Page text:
Verberis- Adumbration of the Veiled Logos (Album Review)

June 21, 2022


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Black/death metal band Verberis has been on my radar since their earlier days, as 2014 demo Vastitas brought a flurry of chaotic riffs and immense energy with it that showcased a bit more technical precision than some of their peers.  By the time their debut full-length Vexamen arrived in 2016 the group had shifted significantly, still offering fluid and frantic riffing but utilizing a guitar forward tone that recalled earlier black metal like Mortuary Drape.  By the time 2018’s Vorant Gnosis arrived Verberis had shifted again, writing sprawling arrangements that brought together that harsher riffing with periods of slower yet still dark atmosphere.  With this type of shift from one release to the next, it’s natural that some listeners have clicked with certain approaches and not others, and with album number two Adumbration of the Veiled Logos there have once again been tweaks.  Coming in like a natural progression of everything the band has worked with so far while adding more dissonance into the mix, it’s a more immediate listen while also offering plenty of details underneath the surface.

If you’ve spent any time with Verberis’ back catalog, the most noticeable difference Adumbration of the Veiled Logos brings to the table is its production.  There’s enough clarity for the twisted melodies to shine during the more chaotic moments, but plenty of weight behind each instrument that makes this material feel genuinely powerful.  It comes across as the most complete picture of the band’s sound to date, adding density and aggression during the blasting and swirling passages while opening up during the calmer ones to allow every drum hit and note to expand outwards with a darker atmosphere.  Verberis has incorporated even more dissonance and twisting, swirling riffing than I remember from their past efforts, and while that is likely to draw comparisons to a slew of other bands that go for this type of black and death metal the songs still come together in ways that make this album stand out.  Sometimes I’m reminded of Aosoth or even Bølzer, while closing track “I Am the Father and the Tomb of the Heavens” has tonality so dense and weighty that it brings Teitanblood to mind.  You’re likely to draw comparisons to other artists depending on what you’ve spent your time listening to, but the quality of the writing puts Verberis up there with some of the better ones out there.  Even with many tracks running between nine to twenty minutes, the group keeps you intrigued from beginning to end and lets natural pauses tie together their more intense passages.  I’m also a big fan of how during the more chaotic sections the band layers these twisted melodies over top of the churning foundation that find ways to get under your skin, and it’s kept me returning again and again.  Admittedly the slow and methodical build-up of “Ennoia” does feel a bit overstretched, but this is a minor nitpick in what is otherwise a stunning listen.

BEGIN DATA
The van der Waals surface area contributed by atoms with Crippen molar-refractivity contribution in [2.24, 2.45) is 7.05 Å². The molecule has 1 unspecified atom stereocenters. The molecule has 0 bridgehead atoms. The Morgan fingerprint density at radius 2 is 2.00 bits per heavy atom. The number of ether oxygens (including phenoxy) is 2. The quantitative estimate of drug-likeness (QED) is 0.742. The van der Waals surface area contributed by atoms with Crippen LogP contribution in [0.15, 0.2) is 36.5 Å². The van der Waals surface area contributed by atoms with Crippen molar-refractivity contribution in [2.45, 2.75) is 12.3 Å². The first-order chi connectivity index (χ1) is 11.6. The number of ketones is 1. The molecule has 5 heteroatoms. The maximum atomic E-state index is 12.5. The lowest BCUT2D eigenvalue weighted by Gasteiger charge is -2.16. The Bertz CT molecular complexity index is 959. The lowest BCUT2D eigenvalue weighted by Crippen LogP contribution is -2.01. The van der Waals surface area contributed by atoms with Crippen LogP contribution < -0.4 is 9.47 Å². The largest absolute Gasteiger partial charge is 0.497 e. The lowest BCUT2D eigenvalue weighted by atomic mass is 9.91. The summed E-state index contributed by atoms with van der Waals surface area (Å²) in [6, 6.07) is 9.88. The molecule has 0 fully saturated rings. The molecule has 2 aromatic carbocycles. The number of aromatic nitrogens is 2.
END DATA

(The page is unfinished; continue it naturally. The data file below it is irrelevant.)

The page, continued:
The vocal work retains a similar chaotic and aggressive sound as the instrumentals, and despite the density of the production the screams and growls often tower above the rest of the band.  Opener “Sepulchre of Shattered Saints” unleashes a torrent of nightmarish growls and screams before settling into a raspier pitch.  Again the approach is familiar, but there’s so much intensity that you can’t help but be captivated by every verse.  There are subtle shifts in tone throughout the album that keep the vocals feeling razor sharp even as the songs sprawl outwards, and the way different pitches are layered makes them hit even harder.  “Ennoia” does add in some distant spoken word that shakes things up, but for the majority of the album Verberis keeps things as harsh as possible.

Verberis’ second full length merges the more abrupt and chaotic approach of their earlier days with the measured, lengthy explorations of their most recent EP while adding in more dissonance and blasting.  It does come through as very familiar to some of the other dissonant black and death out there, but the subtle nuances keep the songs exciting and allow for some of the twisted melodies and destructive transitions to stick with you over repeat listens.  That balance of immediacy with subtle details that stand out over time makes a difference, and when you add in how polished and precise each attack is that makes this the group’s best offering to date.  Adumbration of the Veiled Logos is available from NoEvDia.

-Review by Chris Dahlberg

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